Does Smoking Marijuana Give You Cancer? A New Study Says Yes

We all know by now that cigarettes cause lung cancer, but a new study published in the European Respiratory Journal concludes that smoking cannabis is actually more harmful than smoking cigarettes. When a study like this is published, while it is important to take the information seriously, it’s also important to remember that researchers may or may not have biases.

Marijuana and Cancer Study Background

The study is based in at the Medical Research Institute of New Zealand, because, according to the abstract published in the ERJ, “New Zealand represents an ideal country in which to study the association between cannabis and respiratory tract cancer. New Zealand has a high rate of cannabis use, and cannabis is rarely mixed with tobacco within the joint, as is the custom in the UK. New Zealand has among the highest rates of lung cancer worldwide with the indigenous Maori population having the highest incidence of any ethnic group. These circumstances provided the opportunity to undertake a case–control study to investigate the association between lung cancer and cannabis use in young people.”

The Politics of the Cannabis Cancer Study

It’s interesting that this particular study is undertaken in New Zealand, and that the study links both cancer and cannabis use with questions of ethnicity. It seems as though the research didn’t begin with the question, “Does cannabis use cause cancer?”, but rather, “Why are lung cancer rates so high among the Maori population?” It is a good idea to keep in mind that there is a lot of political activism in New Zealand centering around marijuana legalization and that much of the statistics cited by these activists state that cannabis use by Maoris is actually no higher than in the general population – although the arrest rate for cannabis use is significantly higher.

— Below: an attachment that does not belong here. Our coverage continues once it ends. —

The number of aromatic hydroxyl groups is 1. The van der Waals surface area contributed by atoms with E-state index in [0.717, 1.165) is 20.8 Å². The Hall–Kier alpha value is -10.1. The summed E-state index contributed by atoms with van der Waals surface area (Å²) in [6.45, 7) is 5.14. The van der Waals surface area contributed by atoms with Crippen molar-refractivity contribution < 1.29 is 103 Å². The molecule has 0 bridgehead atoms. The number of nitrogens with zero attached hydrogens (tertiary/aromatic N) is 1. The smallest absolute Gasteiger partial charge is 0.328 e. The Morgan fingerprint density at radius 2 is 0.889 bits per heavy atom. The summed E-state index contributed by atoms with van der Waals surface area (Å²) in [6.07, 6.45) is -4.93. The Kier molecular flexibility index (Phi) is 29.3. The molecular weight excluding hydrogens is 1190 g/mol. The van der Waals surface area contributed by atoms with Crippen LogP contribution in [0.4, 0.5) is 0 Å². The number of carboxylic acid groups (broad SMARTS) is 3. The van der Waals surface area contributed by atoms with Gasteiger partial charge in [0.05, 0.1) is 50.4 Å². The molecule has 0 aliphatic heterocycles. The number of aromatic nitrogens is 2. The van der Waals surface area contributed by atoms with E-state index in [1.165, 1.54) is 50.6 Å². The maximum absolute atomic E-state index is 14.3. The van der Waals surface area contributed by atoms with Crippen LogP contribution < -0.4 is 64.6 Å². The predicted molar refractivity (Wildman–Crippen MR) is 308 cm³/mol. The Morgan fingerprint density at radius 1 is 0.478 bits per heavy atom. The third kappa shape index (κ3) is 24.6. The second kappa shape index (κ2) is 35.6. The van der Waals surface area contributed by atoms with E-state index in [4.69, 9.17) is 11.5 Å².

Keeping in mind this politicized background for the study, it is also interesting to note that a study conducted in California a few years ago found no links between cannabis use and aerodigestive tract cancers. Since the MRINZ study states that cannabis contains more carcinogens than cigarettes, and that, furthermore, the common practice of smoking cannabis without any type of filtration system exposes the body to more of these carcinogens, it would be expected to find links between cannabis use and other types of cancer, but none have been found.

The Bottom Line

The MRINZ study does acknowledge the difficulty of studying links between marijuana use and cancer, noting that the illegality of the drug, in addition to the tendency for its use to be combined with the use of other substances, can have an impact on the accuracy of results. The study does find a clear link, however, between regular use of cannabis and increased risk for lung cancer. From a common sense point of view, filling your lungs regularly with any type of smoke probably isn’t going to be good for your health.

The study raises interesting questions about how we interpret medical research. Is it ever possible to divorce the results of a study from the political environment in which it is conducted? Is an objective study a viable enterprise?

photo credit: art.cannabis

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